The state that wants to end gas car sales by 2030 – Grist


It’s Friday, March 25, and new cars sold in Washington state may be electric only by 2030.

The state that wants to end gas car sales by 2030 – Grist

Move over, California. Washington might soon be the country’s most ambitious state when it comes to phasing out gasoline-powered cars.

Lawmakers in Washington state passed legislation earlier this month requiring all cars “sold, purchased, or registered” in the state to be electric by 2030, beating the deadline set in California by five years. It was part of a $16.9 billion transportation package called “Move Ahead Washington,” which also includes investments in public transit, bike programs, and bridge repairs.

The move comes one year after a similar proposal failed to secure a signature from Governor Jay Inslee, who vetoed that bill because it was tied to a scheme in which drivers would have paid taxes for their use of roads based on the distance they traveled. At the time, Inslee said getting Washingtonians into EVs was a goal “too important to tie to the implementation of a separate policy like the road usage charge.” This time around, however, there’s no road usage charge tied to the EV bill, and the governor is expected to sign it into law on Friday.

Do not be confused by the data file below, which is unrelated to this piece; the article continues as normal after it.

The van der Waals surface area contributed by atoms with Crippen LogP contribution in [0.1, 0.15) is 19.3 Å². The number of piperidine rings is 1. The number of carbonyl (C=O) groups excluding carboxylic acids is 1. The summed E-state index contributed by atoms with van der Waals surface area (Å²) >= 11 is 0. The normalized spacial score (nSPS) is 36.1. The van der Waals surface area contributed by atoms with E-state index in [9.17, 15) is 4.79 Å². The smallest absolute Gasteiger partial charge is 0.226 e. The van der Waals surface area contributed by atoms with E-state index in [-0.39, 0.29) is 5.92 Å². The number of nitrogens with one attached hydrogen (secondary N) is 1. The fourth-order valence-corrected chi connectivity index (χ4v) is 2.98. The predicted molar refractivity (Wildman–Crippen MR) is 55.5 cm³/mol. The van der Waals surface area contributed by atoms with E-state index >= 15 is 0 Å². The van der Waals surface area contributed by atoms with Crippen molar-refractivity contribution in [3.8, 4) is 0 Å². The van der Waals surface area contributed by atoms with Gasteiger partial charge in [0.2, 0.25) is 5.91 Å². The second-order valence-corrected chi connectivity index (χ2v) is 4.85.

If approved by Inslee, Washington’s law will not only put it ahead of California, but also Massachusetts and New York, as well as Canada and Japan, all of which have a 2035 deadline to end the sale of new gasoline cars. And it would put it on par with more ambitious countries like Israel, the Netherlands, and Sweden that have committed to a 2030 deadline. Only Norway’s phaseout plan is more ambitious, with a deadline to sell only new electric cars by 2025.

“Everyone like California who’s used to being a leader is now asking, ‘Do we need to step it up a little bit?’” Matthew Metz, founder and executive director of the anti-gasoline nonprofit Coltura, told me.

Metz called the bill a “major step forward” for Washington and expressed confidence that state agencies and local leaders could help guide an effective and equitable expansion of the state’s EV infrastructure.

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